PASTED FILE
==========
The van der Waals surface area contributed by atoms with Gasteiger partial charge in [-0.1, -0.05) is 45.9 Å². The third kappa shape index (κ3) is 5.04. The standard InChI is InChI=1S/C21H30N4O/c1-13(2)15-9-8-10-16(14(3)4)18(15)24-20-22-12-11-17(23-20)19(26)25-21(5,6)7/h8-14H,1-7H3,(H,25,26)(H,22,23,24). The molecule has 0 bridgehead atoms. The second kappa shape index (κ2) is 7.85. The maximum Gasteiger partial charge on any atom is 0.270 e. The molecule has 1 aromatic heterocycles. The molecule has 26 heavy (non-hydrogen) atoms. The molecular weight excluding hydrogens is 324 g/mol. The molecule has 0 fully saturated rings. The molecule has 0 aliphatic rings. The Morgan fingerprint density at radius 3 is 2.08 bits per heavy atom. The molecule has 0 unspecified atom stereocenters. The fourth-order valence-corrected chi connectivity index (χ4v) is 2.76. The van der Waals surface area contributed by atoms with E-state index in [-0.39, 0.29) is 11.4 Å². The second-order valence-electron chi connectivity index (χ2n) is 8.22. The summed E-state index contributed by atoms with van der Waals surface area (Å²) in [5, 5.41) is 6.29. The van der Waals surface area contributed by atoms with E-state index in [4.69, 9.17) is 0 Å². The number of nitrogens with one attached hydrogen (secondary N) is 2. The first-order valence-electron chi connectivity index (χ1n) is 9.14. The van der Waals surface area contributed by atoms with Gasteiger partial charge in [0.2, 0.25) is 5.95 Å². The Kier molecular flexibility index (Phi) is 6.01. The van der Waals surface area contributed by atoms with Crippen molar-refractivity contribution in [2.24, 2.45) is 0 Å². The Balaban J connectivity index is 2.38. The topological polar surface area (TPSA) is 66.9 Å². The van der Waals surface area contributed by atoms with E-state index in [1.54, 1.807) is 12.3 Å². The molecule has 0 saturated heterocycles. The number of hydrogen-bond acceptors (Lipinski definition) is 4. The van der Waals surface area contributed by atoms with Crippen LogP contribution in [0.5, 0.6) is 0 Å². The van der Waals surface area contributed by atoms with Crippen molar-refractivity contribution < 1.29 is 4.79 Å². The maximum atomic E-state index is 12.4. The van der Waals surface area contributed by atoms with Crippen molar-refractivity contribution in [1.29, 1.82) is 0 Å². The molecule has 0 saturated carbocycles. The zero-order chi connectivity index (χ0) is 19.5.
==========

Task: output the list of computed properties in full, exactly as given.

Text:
The van der Waals surface area contributed by atoms with Gasteiger partial charge in [-0.1, -0.05) is 45.9 Å². The third kappa shape index (κ3) is 5.04. The standard InChI is InChI=1S/C21H30N4O/c1-13(2)15-9-8-10-16(14(3)4)18(15)24-20-22-12-11-17(23-20)19(26)25-21(5,6)7/h8-14H,1-7H3,(H,25,26)(H,22,23,24). The molecule has 0 bridgehead atoms. The second kappa shape index (κ2) is 7.85. The maximum Gasteiger partial charge on any atom is 0.270 e. The molecule has 1 aromatic heterocycles. The molecule has 26 heavy (non-hydrogen) atoms. The molecular weight excluding hydrogens is 324 g/mol. The molecule has 0 fully saturated rings. The molecule has 0 aliphatic rings. The Morgan fingerprint density at radius 3 is 2.08 bits per heavy atom. The molecule has 0 unspecified atom stereocenters. The fourth-order valence-corrected chi connectivity index (χ4v) is 2.76. The van der Waals surface area contributed by atoms with E-state index in [-0.39, 0.29) is 11.4 Å². The second-order valence-electron chi connectivity index (χ2n) is 8.22. The summed E-state index contributed by atoms with van der Waals surface area (Å²) in [5, 5.41) is 6.29. The van der Waals surface area contributed by atoms with E-state index in [4.69, 9.17) is 0 Å². The number of nitrogens with one attached hydrogen (secondary N) is 2. The first-order valence-electron chi connectivity index (χ1n) is 9.14. The van der Waals surface area contributed by atoms with Gasteiger partial charge in [0.2, 0.25) is 5.95 Å². The Kier molecular flexibility index (Phi) is 6.01. The van der Waals surface area contributed by atoms with Crippen molar-refractivity contribution in [2.24, 2.45) is 0 Å². The Balaban J connectivity index is 2.38. The topological polar surface area (TPSA) is 66.9 Å². The van der Waals surface area contributed by atoms with E-state index in [1.54, 1.807) is 12.3 Å². The molecule has 0 saturated heterocycles. The number of hydrogen-bond acceptors (Lipinski definition) is 4. The van der Waals surface area contributed by atoms with Crippen LogP contribution in [0.5, 0.6) is 0 Å². The van der Waals surface area contributed by atoms with Crippen molar-refractivity contribution < 1.29 is 4.79 Å². The maximum atomic E-state index is 12.4. The van der Waals surface area contributed by atoms with Crippen molar-refractivity contribution in [1.29, 1.82) is 0 Å². The molecule has 0 saturated carbocycles. The zero-order chi connectivity index (χ0) is 19.5.